Tropical Storm Hanna forecast to strengthen; Gonzalo looms

MIAMI  — Tropical Storm Hanna was expected to strengthen Friday as it moves toward the Texas coastline, threatening to bring heavy rain, rough waters and strong winds, all while another tropical storm continued to approach the Caribbean.

Hanna was located about 285 miles (460 kilometers) east of Corpus Christi, Texas, the National Hurricane Center said in its 7 a.m. CDT advisory. It had maximum sustained winds around 40 mph (65 kph) and was moving west, northwest at 9 mph (15 kph).

Hanna was forecast to make landfall on Saturday. A tropical storm warning was in effect from the mouth of the Rio Grande to San Luis Pass, Texas, and a tropical storm watch was in effect from San Luis Pass to High Island, Texas.

Forecasters increased the expected rainfall totals in its update, stating that Hanna could bring 4 to 8 inches (10 to 20 centimeters) of rain and coastal swells that “are likely to cause life-threatening surf and rip current conditions,” the advisory stated.

Hanna broke the record as the earliest eighth Atlantic named storm, according to Colorado State University hurricane researcher Phil Klotzbach. The previous record was Harvey on Aug. 3, 2005, Klotzbach tweeted.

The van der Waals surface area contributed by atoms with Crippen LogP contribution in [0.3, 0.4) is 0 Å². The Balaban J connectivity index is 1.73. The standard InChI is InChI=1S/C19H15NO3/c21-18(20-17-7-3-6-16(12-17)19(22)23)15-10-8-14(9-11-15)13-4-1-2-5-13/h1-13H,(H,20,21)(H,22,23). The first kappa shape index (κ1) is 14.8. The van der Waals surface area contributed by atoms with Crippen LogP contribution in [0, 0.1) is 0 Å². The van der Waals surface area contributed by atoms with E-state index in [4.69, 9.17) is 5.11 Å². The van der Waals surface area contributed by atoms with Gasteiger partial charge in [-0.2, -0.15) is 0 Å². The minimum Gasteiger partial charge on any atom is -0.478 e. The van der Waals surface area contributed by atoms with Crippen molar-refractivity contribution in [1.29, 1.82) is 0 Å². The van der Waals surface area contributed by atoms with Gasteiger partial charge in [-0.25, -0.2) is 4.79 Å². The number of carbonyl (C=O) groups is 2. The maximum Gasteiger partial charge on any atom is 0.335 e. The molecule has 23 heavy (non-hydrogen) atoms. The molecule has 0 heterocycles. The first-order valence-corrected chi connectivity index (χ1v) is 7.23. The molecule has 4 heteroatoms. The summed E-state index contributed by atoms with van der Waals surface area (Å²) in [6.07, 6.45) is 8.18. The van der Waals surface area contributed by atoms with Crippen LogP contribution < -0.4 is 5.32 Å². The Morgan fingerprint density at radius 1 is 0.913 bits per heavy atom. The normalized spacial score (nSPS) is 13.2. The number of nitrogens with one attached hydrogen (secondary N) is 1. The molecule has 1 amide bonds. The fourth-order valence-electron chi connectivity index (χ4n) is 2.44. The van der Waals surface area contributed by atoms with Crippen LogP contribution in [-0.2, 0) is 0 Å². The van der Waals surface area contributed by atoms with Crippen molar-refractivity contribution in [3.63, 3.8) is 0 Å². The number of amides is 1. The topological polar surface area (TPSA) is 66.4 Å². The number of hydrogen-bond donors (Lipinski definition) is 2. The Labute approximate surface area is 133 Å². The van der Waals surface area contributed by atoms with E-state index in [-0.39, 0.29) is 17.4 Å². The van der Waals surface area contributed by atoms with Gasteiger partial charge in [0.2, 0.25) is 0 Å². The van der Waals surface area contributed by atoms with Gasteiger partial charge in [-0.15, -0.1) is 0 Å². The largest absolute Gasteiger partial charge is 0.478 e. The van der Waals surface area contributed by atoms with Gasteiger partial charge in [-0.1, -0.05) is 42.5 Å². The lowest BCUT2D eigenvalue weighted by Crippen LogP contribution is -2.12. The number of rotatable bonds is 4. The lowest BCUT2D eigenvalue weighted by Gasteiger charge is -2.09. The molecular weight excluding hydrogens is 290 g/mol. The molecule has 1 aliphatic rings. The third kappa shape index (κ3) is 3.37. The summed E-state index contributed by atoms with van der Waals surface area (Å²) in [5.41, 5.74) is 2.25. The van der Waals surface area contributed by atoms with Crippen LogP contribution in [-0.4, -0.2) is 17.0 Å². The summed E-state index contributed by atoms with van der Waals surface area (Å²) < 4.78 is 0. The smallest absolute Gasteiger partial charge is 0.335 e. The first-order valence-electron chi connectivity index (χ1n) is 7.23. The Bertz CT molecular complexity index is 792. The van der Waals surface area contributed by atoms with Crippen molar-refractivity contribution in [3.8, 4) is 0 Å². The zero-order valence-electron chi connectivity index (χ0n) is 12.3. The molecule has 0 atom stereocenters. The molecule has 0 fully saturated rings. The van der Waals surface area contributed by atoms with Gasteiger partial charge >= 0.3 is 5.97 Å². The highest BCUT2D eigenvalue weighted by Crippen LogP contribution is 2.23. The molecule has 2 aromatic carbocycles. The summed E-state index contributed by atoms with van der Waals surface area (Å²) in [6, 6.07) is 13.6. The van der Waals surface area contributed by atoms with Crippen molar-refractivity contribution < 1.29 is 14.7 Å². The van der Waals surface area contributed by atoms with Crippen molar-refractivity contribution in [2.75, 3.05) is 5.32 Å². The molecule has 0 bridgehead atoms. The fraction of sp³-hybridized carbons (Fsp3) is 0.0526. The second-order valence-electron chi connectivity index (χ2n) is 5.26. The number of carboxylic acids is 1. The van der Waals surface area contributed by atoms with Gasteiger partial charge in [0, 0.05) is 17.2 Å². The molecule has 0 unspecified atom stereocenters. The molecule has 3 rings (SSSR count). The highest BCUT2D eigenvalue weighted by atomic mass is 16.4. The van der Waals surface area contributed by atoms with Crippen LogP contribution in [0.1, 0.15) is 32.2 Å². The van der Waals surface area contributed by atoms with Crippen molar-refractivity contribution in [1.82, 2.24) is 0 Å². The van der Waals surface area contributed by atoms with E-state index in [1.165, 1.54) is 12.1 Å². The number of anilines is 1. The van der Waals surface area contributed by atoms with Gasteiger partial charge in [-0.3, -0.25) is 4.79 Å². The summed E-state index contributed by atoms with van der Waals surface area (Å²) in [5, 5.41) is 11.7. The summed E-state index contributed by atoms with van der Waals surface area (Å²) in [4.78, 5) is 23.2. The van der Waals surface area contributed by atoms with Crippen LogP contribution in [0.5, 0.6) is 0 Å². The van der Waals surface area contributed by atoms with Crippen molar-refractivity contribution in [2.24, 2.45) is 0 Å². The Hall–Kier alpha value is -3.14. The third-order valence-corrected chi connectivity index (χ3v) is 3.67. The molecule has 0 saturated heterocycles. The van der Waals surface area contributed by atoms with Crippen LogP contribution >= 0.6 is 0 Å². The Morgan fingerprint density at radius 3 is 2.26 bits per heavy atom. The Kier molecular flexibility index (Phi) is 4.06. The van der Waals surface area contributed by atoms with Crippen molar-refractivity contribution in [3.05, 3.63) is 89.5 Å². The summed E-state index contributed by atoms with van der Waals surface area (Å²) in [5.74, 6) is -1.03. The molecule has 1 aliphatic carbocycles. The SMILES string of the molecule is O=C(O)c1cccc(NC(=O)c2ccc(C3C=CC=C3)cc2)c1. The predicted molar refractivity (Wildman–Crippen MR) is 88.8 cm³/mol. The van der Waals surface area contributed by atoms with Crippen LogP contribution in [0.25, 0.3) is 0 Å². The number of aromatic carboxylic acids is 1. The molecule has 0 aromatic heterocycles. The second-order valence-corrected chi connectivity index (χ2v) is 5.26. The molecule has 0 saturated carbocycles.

Tropical Storm Gonzalo was also the earliest Atlantic named storm for its place in the alphabet. The previous record was held by Tropical Storm Gert, which formed on July 24, 2005. So far this year, Cristobal, Danielle, Edouard and Fay also set records for being the earliest named Atlantic storm for their alphabetic order.

Gonzalo was moving at 15 mph (24 kph) with maximum sustained winds of 60 mph (95 kph), according to the National Hurricane Center's Friday morning update. It was located about 580 miles (930 kilometers) east of the southern Windward Islands.

The Hurricane Center said that those in the Windward Islands should monitor the storm as it is expected to approach the islands late Friday and Saturday. As some strengthening is forecast, there is still a chance that Gonzalo could become a hurricane, but the storm is expected to weaken as it moves into the Caribbean Sea.

A hurricane watch has been issued for Barbados and St. Vincent and the Grenadines. A tropical storm warning is in effect for several places, including St. Lucia, Tobago and Grenada. Forecasters said Gonzalo could bring 2 to 5 inches (5 to 13 centimeters) of rain.